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Yes, but something usually said in reply to this is that those interactions would involve any by-products moving away from the earth at near the speed of light. The products of the LHC will, apparently, remain more or less where they are.

Now before you explode and say 'total gobblydegook!', please understand that I am only a layman and that the argument is not actually mine. I do not even know if it makes any sense. That is why I ask the people here.

I would like to see someone debunk that particular objection, because any time I see anyone 'debate' these things it goes like this:

'The LHC could destroy the world!'

'No it couldn't, interactions like that happen all the time from cosmic rays and nothing has gone wrong so far, has it.'

'But the cases aren't the same, because LHC products can be expected to remain in the vicinity of the Earth, unlike those produced by cosmic rays!'


You can see why it is frustrating for me. I cannot follow physics, but I can follow an argument, and there is usually something missing in this one, i.e. the step that says 'Bollocks, because ...'

So can someone here provide that? Thanks.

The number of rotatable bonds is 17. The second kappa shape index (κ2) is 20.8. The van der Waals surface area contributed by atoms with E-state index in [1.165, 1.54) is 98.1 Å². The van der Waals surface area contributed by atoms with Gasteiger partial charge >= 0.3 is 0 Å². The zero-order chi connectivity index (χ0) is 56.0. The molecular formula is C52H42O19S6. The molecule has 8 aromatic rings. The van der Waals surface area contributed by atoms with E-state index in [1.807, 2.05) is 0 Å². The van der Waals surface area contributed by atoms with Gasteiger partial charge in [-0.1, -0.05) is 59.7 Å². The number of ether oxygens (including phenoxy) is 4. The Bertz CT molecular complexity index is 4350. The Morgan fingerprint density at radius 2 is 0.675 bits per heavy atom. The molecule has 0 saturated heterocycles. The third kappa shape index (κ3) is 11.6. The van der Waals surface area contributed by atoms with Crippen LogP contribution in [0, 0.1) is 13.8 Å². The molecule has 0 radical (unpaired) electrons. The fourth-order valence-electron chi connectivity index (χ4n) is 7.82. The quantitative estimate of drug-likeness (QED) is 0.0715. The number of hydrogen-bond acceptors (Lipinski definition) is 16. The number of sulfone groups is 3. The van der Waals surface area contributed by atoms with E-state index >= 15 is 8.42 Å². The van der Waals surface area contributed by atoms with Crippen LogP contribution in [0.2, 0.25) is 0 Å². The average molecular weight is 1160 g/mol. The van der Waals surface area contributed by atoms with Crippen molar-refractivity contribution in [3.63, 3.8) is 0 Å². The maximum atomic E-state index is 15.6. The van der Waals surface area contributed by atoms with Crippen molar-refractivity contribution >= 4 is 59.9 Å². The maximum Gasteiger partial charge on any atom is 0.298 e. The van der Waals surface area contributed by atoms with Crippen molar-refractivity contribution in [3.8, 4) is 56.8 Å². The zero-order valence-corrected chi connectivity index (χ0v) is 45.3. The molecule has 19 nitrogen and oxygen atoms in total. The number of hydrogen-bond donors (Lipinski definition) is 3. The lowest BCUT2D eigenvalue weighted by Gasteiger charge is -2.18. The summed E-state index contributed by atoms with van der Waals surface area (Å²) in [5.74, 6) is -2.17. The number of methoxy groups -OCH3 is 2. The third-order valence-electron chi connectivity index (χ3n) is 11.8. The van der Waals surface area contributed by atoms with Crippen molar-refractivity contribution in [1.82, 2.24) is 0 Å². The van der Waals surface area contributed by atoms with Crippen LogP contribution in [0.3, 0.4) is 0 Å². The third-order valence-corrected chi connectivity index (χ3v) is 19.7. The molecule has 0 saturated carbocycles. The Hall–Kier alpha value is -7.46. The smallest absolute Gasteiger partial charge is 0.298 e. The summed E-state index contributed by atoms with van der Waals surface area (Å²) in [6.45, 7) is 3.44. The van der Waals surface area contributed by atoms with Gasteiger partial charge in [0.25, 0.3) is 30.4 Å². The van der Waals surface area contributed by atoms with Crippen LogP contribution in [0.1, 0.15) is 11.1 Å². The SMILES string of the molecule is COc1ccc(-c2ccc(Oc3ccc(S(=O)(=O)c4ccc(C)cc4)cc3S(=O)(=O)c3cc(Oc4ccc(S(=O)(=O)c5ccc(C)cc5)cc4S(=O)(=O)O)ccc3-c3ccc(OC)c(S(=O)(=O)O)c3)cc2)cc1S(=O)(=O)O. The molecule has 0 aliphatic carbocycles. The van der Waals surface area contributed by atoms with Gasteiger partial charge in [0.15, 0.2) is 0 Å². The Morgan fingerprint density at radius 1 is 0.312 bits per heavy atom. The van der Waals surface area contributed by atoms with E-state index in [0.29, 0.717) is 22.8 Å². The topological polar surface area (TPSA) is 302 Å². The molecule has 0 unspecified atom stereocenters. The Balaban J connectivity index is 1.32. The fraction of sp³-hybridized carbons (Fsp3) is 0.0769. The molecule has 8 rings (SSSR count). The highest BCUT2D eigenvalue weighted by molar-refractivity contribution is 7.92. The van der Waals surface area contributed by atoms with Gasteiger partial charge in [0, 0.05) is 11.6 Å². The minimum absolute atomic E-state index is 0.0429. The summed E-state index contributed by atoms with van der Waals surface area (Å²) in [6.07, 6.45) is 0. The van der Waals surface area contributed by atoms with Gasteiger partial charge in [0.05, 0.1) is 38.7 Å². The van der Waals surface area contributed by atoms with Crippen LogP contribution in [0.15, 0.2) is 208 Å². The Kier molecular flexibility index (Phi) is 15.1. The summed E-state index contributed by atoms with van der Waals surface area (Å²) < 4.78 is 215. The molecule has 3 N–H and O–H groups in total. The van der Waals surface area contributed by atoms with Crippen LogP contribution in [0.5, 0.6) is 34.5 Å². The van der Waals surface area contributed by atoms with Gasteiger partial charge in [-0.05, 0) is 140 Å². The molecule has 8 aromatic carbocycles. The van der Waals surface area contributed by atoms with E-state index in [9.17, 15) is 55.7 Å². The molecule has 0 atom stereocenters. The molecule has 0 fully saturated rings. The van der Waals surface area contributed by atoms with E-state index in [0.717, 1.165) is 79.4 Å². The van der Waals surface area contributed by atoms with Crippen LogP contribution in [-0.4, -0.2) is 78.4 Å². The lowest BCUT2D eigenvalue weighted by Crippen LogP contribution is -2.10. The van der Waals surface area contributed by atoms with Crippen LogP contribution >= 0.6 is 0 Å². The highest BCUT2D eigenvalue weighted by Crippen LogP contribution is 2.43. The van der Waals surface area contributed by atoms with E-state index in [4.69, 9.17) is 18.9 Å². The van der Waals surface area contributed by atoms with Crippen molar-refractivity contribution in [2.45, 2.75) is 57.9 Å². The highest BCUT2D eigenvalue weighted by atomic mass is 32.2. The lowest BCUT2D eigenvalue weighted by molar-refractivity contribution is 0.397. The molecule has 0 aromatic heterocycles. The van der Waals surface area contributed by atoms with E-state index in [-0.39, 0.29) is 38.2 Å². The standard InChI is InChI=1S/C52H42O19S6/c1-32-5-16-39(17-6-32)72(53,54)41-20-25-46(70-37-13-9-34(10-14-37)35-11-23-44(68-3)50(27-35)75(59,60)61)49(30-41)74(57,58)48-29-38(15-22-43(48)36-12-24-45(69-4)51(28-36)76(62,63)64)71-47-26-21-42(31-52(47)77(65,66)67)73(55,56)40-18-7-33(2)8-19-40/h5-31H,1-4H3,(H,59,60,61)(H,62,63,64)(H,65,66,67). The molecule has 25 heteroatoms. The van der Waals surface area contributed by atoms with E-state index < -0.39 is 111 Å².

by wing26 on Thu Feb 21st, 2008 at 08:10:41 PM EST
[ Parent ]
Actually the fallout of cosmic ray impacts goes all the way through the earth (what is not absorbed quickly in the atmosphere and crust). The LHC will generate more carefully calibrated events (angle, energy band), and its particular band, it will generate in a few years more events than cosmic rays in centuries. But cosmic rays generate every years a few events that are several orders of magnitude larger than anything LHC can produce.

by Pierre on Fri Feb 22nd, 2008 at 05:58:27 AM EST
[ Parent ]
When you say "aren't the same," (let's assume it is true) you actually mean that the probability of a similar reaction happening at any given time is really low.
But space is big, the universe is old, and if there was a non-trivial probability of a cataclysmic occurence happening when the LHC's switched on, it would have had happen, and it would have been spotted, somewhere.
Now that I think of it, Supernovæ might actually be alien-built Large Hadron Colliders ...

A 'centrist' is someone who's neither on the left, nor on the left.
by nicta (nico@altiva․fr) on Sun Feb 24th, 2008 at 12:59:03 PM EST
[ Parent ]


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